In a lab in Atlanta, thousands of yeast cells struggle to survive every day. Organisms that live another day grow faster, reproduce faster and form the largest agglomerations. For about a decade, cells have evolved to attach themselves to each other, forming branching snowflake shapes.
These strange snowflakes are at the center of experiments that explore what might have happened millions of years ago when single-celled organisms got together to become multicellular. This process, however, eventually led to such fantastically impractical and bizarre creatures as octopuses, ostriches, hamsters, and humans.
Although multicellularity is believed to have evolved at least 20 times in the history of life on Earth, it is not clear how organisms transitioned from a single cell to many organisms sharing a fate. But in A research paper published Wednesday in the journal NatureResearchers reveal one clue to how cells begin to build themselves in the body. The team that produced Snowflake yeast found that over 3,000 generations, clumps of yeast had grown so large they could be seen with the naked eye. Along the way, it’s evolved from a soft, squishy material to something with the hardness of wood.
Will Ratcliffe, a professor at Georgia Tech, started experimenting with yeast when he was in graduate school. He was inspired by Richard Lenski, a University of Michigan biologist, and colleagues who grew 12 strains of E. coli across more than 75,000 generations and documented since 1988 how populations changed. Dr. Ratcliffe wondered if studying evolution that encourages cells to stick together could shed light on the origins of multicellularity.
“All the lineages that we know of that have evolved multicellularity,” he said, “made this step hundreds of millions of years ago.” “And we don’t have much information about how single cells form clusters.”
So he did a simple experiment. Each day, he would rotate the yeast cells in a test tube, sucking up the ones that sank to the bottom the fastest, and then use them to grow the yeast population the next day. He reasoned that if it selected for the heaviest individuals or groups of cells, there would be an incentive for the yeast to evolve a way to stick together.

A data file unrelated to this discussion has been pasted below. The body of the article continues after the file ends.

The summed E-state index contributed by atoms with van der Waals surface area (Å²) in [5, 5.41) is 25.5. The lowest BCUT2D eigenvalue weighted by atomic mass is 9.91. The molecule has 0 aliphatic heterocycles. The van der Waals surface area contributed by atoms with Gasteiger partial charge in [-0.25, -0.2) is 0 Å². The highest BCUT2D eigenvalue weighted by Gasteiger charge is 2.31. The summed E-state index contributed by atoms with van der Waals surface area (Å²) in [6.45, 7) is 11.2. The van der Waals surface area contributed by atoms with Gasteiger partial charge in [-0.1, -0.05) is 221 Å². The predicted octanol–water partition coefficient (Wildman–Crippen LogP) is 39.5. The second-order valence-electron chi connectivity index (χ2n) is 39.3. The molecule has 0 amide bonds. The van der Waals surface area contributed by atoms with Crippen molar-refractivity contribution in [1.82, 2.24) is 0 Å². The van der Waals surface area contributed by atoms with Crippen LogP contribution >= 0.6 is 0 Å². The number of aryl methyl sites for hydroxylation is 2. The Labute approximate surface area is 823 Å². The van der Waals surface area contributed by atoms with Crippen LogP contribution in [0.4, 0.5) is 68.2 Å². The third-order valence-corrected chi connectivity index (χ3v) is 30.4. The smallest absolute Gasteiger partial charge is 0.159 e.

And it worked: Within 60 days, snowflake yeast has emerged. When these yeasts divide, thanks to the mutation, they don’t completely separate from each other. Instead, they form branching structures of genetically identical cells. Yeast has become multicellular.
But Ratcliffe found that the snowflakes, as he continued to investigate, did not appear to have become very large, and remained stubbornly microscopic. He credits Ozan Bozdag, a postdoctoral researcher in his group, with the breakthrough in oxygen, or hypoxia.
For many living things, oxygen serves as a kind of rocket fuel. The energy stored in sugars is easily accessible.
Dr. Bozdag gave oxygen to some of the yeast in the experiment and transplanted others that had a mutation that prevented them from using it. He found that over the course of 600 transfers, the oxygen-deficient yeast exploded in volume. Their snowflakes grew and grew, eventually becoming visible to the naked eye. Close examination of the formulations revealed that the yeast cells were much longer than normal. The branches had grown intertwined into a dense clump.
Scientists believe that this density may explain why oxygen is such a barrier to yeast growth. For yeast that could use oxygen, increasing their volume had major downsides.
As long as the snowflakes remained small, cells generally had equal access to oxygen. But the large, dense fillings mean that the cells within each lump are cut off from oxygen.
Yeast that can’t use oxygen, by contrast, has nothing to lose, and so it went big. The results indicate that feeding all the cells in a cluster is an important part of the trade-offs that an organism faces as it becomes multicellular.
The groups formed are also difficult.
“The amount of energy needed to break these things has increased by over a factor of a million,” said Peter Junker, a professor at Georgia Tech and a co-author of the paper.
This power may be the key to another step in the development of multicellularity, says Dr. Ratcliffe – the development of something like a circulatory system. If cells within a large mass need help accessing nutrients, an object strong enough to direct the flow of fluids is key.
“It’s like firing a fire hose into a yeast mass,” said Dr. Juncker. If the cellular mass is poor, this nutrient influx will destroy it before every cell can feed.
The team is now exploring whether dense clumps of snowflake yeast might evolve ways to deliver nutrients to their innermost organs. If they do, then these yeasts in their test tubes in Atlanta may tell us something about what it was like, eons ago, when your ancestors and many organisms around you began building bodies out of cells.
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